13 Book Reviews submitted by our Members...sorted by voted most helpful
Leah (VeganFreak) reviewed Revelation Space (Revelation Space, Bk 1) on
Helpful Score: 4
I didn't like space opera until I read this. Brilliant hard sci-fi! I will admit that I had to pull out my dictionary of physics a few times while reading this series. It is complex and smart and just awesome.
It has interesting alien life, mysterious extinct alien civilizations, a plague that effects technology, cool cyborg-y adapted humans, and it's all done very well; in a way that is smart and realistic.
It is first in a trilogy -Redemtion Ark and Absolution Gap are the other books in the series- and there is another book, Chasm City, that is the same world, but not part of this story line.
If you like sci-fi, it is a must read.
Excellent hard sci-fi/space opera. Fascinating depiction of human culture 300-500 years in the future. The author is a physicist, and his writing is full of solid scientific backing for many of its concepts. Recommended.
It turns one's view of reality in space inside out, for starters. It's an epic--either on its own, or including the other three in the series. There are about three different 'back-stories' going on at once, and they are all equally and deeply filled in (ah, would that be like back hoeing? sorry, bad joke)with great detail. Just as you think you've got one character or situation or scene figured out, you are brought to a screeching negatory halt on that perception. The story(ies) reallllly stretches one's mind and could have been the poster dictionary definition for the expressions "All is not as it seems" and "Don't judge a book by its cover". There are times of deep sadness and joy, surprisingly, in Revelation Space--as well as the more common suspense you would expect to find in science fiction. I'm not normally a SF fan; these were some books my husband had and I had nothing left to read at the time. So, reluctantly, I began--and very soon into the story I became interested, which progressed to being intrigued, which quickly gave way to avidity. And then I couldn't wait to read the rest of the series! None of them disappointed, either. Alastair Reynolds has got SOME imagination, and I am glad he let it come out to play on paper.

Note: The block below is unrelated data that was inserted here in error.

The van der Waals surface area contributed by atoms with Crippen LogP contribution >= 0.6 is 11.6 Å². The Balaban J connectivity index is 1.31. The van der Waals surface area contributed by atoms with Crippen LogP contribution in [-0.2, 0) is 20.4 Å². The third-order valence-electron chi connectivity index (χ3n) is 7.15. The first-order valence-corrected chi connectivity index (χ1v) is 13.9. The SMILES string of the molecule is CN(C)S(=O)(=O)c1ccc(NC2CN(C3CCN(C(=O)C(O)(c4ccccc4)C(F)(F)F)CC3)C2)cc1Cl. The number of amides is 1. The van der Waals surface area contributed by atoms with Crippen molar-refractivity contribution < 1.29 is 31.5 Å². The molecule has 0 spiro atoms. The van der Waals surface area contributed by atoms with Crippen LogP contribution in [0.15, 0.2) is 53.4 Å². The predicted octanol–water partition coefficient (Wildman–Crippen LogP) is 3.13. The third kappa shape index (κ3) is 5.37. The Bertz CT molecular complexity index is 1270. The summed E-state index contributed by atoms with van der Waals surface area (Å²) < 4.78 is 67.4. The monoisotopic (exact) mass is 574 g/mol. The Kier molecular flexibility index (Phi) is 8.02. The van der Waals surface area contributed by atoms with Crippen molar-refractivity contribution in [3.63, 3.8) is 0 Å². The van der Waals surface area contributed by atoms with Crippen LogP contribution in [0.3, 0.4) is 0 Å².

The first book in the trilogy of Revelation Space, Redemption Ark and Absolution Gap.
This is a hard science fiction story involving quite a few subplots, each of which would make a fine science fiction story all by itself. Unfortunately, each of those subplots simply fades away, eventually contributing nothing at all to the story. Midway through the first book, the pattern is already disappointly obvious, as the excellent subplots each dry up and are replaced with endlessly repetitive, soap opera-like personal dramas. Eventually, if you flounder through all the unnecessary drama of all three books, the ending is equally disappointing, as the main plot fades away to nothing, just like all the subplots did.
As hard science fiction, it could have been an excellent story, if simply told in a single novel and given a decent ending.
1 - If you havent read Galactic North, it would help if you read that first, giving some background that is helpful. I started reading Revelation Space, asked questions on the internet and found I should read GN first. Surprisingly, the local library had a copy.
2 - The first Alastair Reynolds book I read was Pushing Ice, which I rate 5 stars, 6 if I could. As far as I know, it is not related to other of his books and can be enjoyed on its own. I enjoyed reading it twice!
Revelation Space is the first book of the series (not counting certain chapters of Galactic North). Ive begun reading the next book, Redemption Ark.
Personally, I enjoyed the many facets and details of the story, finding them intriguing and interesting, making me wonder what would happen next and hoping for certain characters to succeed. The ending was a happy surprise.
As a mechanical engineer (now retired) the book reminded me that you might solve one problem but there are many more problems remaining and you rarely get much satisfaction, let alone happiness, before the next problem requires your attention. Rather black and white. The next book builds on the first (and "Great Wall of Mars" in Galactic North) and seems less black and white; more colorful. But you have to read the books in their order.
Great Wall of Mars" in the book Galactic North